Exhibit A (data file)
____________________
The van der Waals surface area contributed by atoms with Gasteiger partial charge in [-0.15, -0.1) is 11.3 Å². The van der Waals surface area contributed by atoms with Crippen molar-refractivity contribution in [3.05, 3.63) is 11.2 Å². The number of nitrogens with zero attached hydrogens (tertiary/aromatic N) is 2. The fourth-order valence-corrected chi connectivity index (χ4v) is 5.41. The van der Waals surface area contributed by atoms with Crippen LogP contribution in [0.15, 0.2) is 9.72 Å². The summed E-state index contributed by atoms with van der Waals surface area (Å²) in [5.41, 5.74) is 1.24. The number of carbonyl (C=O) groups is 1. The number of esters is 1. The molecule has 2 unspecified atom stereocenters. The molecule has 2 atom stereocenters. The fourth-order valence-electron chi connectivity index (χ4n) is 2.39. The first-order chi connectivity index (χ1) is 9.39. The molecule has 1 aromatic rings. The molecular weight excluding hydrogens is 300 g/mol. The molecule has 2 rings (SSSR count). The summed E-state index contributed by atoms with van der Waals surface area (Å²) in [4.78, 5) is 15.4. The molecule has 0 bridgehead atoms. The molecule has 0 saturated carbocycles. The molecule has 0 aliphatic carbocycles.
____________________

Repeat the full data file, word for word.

The van der Waals surface area contributed by atoms with Gasteiger partial charge in [-0.15, -0.1) is 11.3 Å². The van der Waals surface area contributed by atoms with Crippen molar-refractivity contribution in [3.05, 3.63) is 11.2 Å². The number of nitrogens with zero attached hydrogens (tertiary/aromatic N) is 2. The fourth-order valence-corrected chi connectivity index (χ4v) is 5.41. The van der Waals surface area contributed by atoms with Crippen LogP contribution in [0.15, 0.2) is 9.72 Å². The summed E-state index contributed by atoms with van der Waals surface area (Å²) in [5.41, 5.74) is 1.24. The number of carbonyl (C=O) groups is 1. The number of esters is 1. The molecule has 2 unspecified atom stereocenters. The molecule has 2 atom stereocenters. The fourth-order valence-electron chi connectivity index (χ4n) is 2.39. The first-order chi connectivity index (χ1) is 9.39. The molecule has 1 aromatic rings. The molecular weight excluding hydrogens is 300 g/mol. The molecule has 2 rings (SSSR count). The summed E-state index contributed by atoms with van der Waals surface area (Å²) in [4.78, 5) is 15.4. The molecule has 0 bridgehead atoms. The molecule has 0 saturated carbocycles. The molecule has 0 aliphatic carbocycles.